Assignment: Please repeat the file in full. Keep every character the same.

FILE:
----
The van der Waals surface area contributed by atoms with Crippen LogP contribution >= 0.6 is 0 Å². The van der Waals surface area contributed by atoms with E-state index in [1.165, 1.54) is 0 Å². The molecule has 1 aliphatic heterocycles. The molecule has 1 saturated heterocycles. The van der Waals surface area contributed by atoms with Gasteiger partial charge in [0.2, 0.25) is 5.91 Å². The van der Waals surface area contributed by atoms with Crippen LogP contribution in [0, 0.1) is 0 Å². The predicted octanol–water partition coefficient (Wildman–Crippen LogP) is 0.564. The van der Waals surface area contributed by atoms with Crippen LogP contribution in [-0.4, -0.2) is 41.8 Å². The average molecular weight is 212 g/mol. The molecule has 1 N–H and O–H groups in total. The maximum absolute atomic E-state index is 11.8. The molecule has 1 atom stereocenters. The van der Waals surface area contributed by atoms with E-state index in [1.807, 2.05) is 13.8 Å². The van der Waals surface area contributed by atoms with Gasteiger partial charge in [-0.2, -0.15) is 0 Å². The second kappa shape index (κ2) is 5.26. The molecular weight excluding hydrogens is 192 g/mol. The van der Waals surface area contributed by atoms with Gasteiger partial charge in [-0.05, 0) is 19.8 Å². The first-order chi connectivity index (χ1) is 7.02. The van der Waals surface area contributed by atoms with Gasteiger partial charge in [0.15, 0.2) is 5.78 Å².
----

The van der Waals surface area contributed by atoms with Crippen LogP contribution >= 0.6 is 0 Å². The van der Waals surface area contributed by atoms with E-state index in [1.165, 1.54) is 0 Å². The molecule has 1 aliphatic heterocycles. The molecule has 1 saturated heterocycles. The van der Waals surface area contributed by atoms with Gasteiger partial charge in [0.2, 0.25) is 5.91 Å². The van der Waals surface area contributed by atoms with Crippen LogP contribution in [0, 0.1) is 0 Å². The predicted octanol–water partition coefficient (Wildman–Crippen LogP) is 0.564. The van der Waals surface area contributed by atoms with Crippen LogP contribution in [-0.4, -0.2) is 41.8 Å². The average molecular weight is 212 g/mol. The molecule has 1 N–H and O–H groups in total. The maximum absolute atomic E-state index is 11.8. The molecule has 1 atom stereocenters. The van der Waals surface area contributed by atoms with E-state index in [1.807, 2.05) is 13.8 Å². The van der Waals surface area contributed by atoms with Gasteiger partial charge in [-0.2, -0.15) is 0 Å². The second kappa shape index (κ2) is 5.26. The molecular weight excluding hydrogens is 192 g/mol. The van der Waals surface area contributed by atoms with Gasteiger partial charge in [-0.05, 0) is 19.8 Å². The first-order chi connectivity index (χ1) is 7.02. The van der Waals surface area contributed by atoms with Gasteiger partial charge in [0.15, 0.2) is 5.78 Å².